I first want to thank all of you who responded to Monday’s Catch with your kind condolences over the Angels’ elimination from the playoffs. And to those, like my wife, who think this is way too much attention to pay to a stupid game, I will point out that God made us this way. He made us all gamers to a certain extent. Competitiveness is part of human nature. Paul talks about runners running races to receive a prize as something that is simply a part of life. Sports are a legitimate escape from the difficult realities of life, and, like any other form of entertainment, they give us a break from the daily “grind.”
Even more so, I believe games are a way of seeing life and learning things about ourselves we might not see any other way. I happen to think baseball is the sport that is richest in these real-life takeaways — principles we see in the microcosm of a game that apply to the much bigger arenas of our existence. Why else would there be so much literature on baseball (I once heard that it is over twice that of any other sport).
As my good friend Michael O’Connor wrote in the opening sentences of Sermon on the Mound, his own contribution to that treasure trove of baseball literature, “I believe in two things. God the Father, Son, and Holy Spirit, Creator of heaven and earth, the beginning and the end, the Alpha and Omega, the one and only Source from which all life flows — and baseball. Everything else is just sports and religion.”
So many of you wrote to me in order to ease my pain. Many commiserated over the disappointment they share over their own local teams, the Montreal Canadiens, the Edmonton Oilers, the Detroit Tigers (at least this year), the Carolina Tar Heels, and those perennial wait-until-next-year Chicago Cubbies.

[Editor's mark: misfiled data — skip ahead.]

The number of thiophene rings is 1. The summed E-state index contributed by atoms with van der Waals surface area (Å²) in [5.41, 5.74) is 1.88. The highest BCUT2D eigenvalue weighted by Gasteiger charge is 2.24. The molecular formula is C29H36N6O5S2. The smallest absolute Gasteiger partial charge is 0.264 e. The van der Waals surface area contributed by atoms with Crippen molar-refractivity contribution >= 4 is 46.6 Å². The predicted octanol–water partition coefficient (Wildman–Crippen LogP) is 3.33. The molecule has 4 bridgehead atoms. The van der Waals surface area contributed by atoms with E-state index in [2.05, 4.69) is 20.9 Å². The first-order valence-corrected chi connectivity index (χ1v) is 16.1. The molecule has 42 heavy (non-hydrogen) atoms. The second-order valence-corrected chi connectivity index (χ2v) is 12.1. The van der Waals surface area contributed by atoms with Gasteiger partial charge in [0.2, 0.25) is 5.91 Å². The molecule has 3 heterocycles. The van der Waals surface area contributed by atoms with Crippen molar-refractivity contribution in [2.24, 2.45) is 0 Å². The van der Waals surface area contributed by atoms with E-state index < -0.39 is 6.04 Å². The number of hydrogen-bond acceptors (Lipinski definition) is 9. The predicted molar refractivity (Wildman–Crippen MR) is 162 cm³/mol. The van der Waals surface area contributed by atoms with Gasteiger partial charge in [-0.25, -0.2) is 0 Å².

I conclude today’s thoughts with a quote from John, a Philadelphia Phillies fan:
The Royals are clearly catching “fire in the bottle.” So, John, listen to your dear wife and just move on. At least your team made the playoffs. Mine ended up in last place for the second year in a row. And, at least both of our teams have won it all in recent years. Thank the Lord we’re not Cubs fans!
I will pray that your time of mourning comes to an end – soon.
In all seriousness – thanks for the good laugh today!
And that’s really what this is: a good laugh, with some real life surprises thrown in. You can find God at work in anything, if you take the time to look.
Will we ever know how complex and delicate these lines are with which He holds us and our faith together and draws us to Him? What are these ties that bind? Will we ever get to the end of them? — from my Foreword to Michael’s book